meat-grinding augurs, he jumped from a height of about six feet.
Each of the defendants has moved for summary judgment, supported by briefs, to which plaintiffs have responded. In their responses and pretrial narratives, plaintiffs have narrowed their cause of action to a single theory: failure to warn under Section 402A of the Restatement (Second) of Torts (1966). Plaintiffs do not dispute defendants' recital of facts, which makes this case ripe for summary judgment. We will address Namco's motion first.
Namco did not design or assemble the meat dumper; it manufactured four switches which were incorporated into the machine. These switches are located at various positions along a vertical channel in the machine. The vat which carries the meat to be dumped rides along this channel. The switches are intended only to indicate the position of the vat in the channel. They are not part of any of the operator's controls. Namco played no role in the ultimate placement of their switches. See Namco's Motion for Summary Judgment, Affidavit of Robert Kantner. The switches functioned properly at an inspection conducted June 20, 1984.
There is no question that a manufacturer may be liable for failure to warn even when a product is carefully designed and manufactured. See, e.g. Sherk v. Daisy-Heddon, 498 Pa. 594, 450 A.2d 615 (1982). But in order to succeed in such an action, plaintiffs must establish that the failure to warn was cause-in-fact and proximate cause of their injuries. See, e.g. Conti v. Ford Motor Co., 743 F.2d 195 (3d Cir. 1984). "Although the question of causation is normally for the jury 'if the relevant facts are not in dispute and the remoteness of the causal connection between the defendants' negligence and the plaintiff's injury clearly appears, the question becomes one of law. '" (citations omitted). Id. at 197-98. In addition, in this case involving suppliers of component parts Section 402A implicitly requires proof that these defendants are responsible for the failure to Warn. Taylor v. Paul O. Abbe, Inc. 516 F.2d 145, 147 (3d Cir. 1975) (judgment against component part supplier reversed).
Namco has set forth affirmative evidence in the form of an affidavit that it had no role in the placement of its switches on the meat dumper. See Kantner Affidavit, supra. Plaintiffs have not adequately rebutted this evidence; they simply argue the legal conclusion that Namco "should have foreseen that a human being could conceivably ride this machine," and that "Namco as a supplier had a duty to inquire of the manufacturer . . . as to the placement and purpose of its switches on the machine." We reject these contentions. Suppliers of component parts, no matter how small or insignificant, should not be held to inquire into their ultimate use and foresee all possible applications in order to satisfy a duty to warn of potential danger associated with the finished product.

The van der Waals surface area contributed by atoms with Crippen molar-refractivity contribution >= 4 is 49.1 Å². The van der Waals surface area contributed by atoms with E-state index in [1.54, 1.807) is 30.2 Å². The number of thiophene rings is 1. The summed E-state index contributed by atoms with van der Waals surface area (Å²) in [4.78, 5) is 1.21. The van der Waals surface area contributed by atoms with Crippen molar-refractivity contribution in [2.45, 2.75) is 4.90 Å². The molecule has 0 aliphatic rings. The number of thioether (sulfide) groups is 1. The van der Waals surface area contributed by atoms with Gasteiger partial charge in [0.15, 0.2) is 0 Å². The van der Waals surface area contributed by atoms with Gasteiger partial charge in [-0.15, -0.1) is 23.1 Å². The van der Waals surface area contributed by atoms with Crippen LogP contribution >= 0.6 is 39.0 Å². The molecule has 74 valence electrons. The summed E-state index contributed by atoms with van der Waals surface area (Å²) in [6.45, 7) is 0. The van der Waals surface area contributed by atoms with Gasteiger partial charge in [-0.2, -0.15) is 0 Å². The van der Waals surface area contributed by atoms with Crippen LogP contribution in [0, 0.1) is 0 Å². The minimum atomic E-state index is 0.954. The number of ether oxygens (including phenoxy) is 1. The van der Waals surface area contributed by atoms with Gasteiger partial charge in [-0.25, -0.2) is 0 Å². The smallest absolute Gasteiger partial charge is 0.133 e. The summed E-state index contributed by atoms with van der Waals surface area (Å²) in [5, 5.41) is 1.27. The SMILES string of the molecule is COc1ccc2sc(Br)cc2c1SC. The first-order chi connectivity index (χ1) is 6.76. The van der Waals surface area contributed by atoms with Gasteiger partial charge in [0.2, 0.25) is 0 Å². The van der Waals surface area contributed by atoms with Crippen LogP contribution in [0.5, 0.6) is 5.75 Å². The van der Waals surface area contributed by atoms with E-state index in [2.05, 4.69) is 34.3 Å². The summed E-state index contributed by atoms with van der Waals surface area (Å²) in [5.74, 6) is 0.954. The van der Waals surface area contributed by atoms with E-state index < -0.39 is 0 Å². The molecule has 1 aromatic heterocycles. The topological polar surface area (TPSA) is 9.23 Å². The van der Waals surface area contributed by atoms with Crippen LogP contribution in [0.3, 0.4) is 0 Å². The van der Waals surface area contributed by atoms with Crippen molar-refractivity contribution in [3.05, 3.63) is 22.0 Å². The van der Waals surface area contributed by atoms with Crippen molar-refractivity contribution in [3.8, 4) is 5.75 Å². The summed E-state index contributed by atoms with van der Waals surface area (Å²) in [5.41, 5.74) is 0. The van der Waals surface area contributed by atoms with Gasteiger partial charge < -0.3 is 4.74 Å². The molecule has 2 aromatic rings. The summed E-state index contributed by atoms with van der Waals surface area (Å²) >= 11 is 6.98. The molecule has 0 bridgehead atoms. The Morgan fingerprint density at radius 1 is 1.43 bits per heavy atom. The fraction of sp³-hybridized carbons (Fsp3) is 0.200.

The evidence fails to show that Namco is close enough on the chain of causation to be held liable. Namco supplied four small switches to the builder of a complex electric and hydraulically powered machine. The switches simply activated a circuit to show the position of the dumping vat. Furthermore, plaintiff Wayne Frazier has stated that he jumped off the dumper before any switch was engaged. Deposition at 85-86. In light of these facts and the Court of Appeals' decision in Taylor, supra, we see no basis for subjecting Namco to trial on the issue of failure to warn. We learn from Conti, supra, the impropriety of allowing a jury to speculate on these causation-related issues, such as the degree of control over the final product exercised by a parts supplier. Namco's role in composing or attaching warnings is far too distant.
Defendant Applied Power occupies a similar position. It supplied two hydraulic pumps and four valves in the hydraulic system. Upon Applied Power's motion for summary judgment, plaintiffs set forth no evidence to establish that this defendant had any influence over the design or construction of this machine or the placement of warnings. For the same reasons that apply to Namco we find that Applied Power has no actionable responsibility for the alleged duty to warn.
On the other hand, Materials Transportation Company ("MTC") assembled the dumper and exercised control over the finished product. MTC thus was responsible for the ultimate design and construction of the dumper. Plaintiffs here clear the obstacle which prevents them from reaching the other defendants: MTC has knowledge of the final product to the extent that it is reasonable to charge the company with forseeability. As to the merits of MTC's motion we cannot agree that there is no genuine issue of material fact. MTC argued that Conti, supra, and Sherk, supra, support its assertions, even while admitting that the instant case is factually different. MTC Brief in Support of Motion for Summary Judgment at 7. But these factual differences are decisive. A warning would have made no difference in Conti because it was determined that the automobile driver's inattention was a determinative cause of plaintiff's injuries. Similarly, in Sherk, additional warnings about the dangerous properties of air rifles were deemed immaterial when such danger is obvious. Plaintiff Wayne Frazier has alleged that he was instructed to ride the meat dumper in the normal course of his duties, Plaintiffs' Response to MTC Motion for Summary Judgment P16, and that he observed others riding the dumper, Plaintiffs' Pretrial Narrative at 3. In light of these claims we think plaintiffs are entitled to show whether warnings on the dumper might have made a difference. Conti, 743 F.2d at 199.
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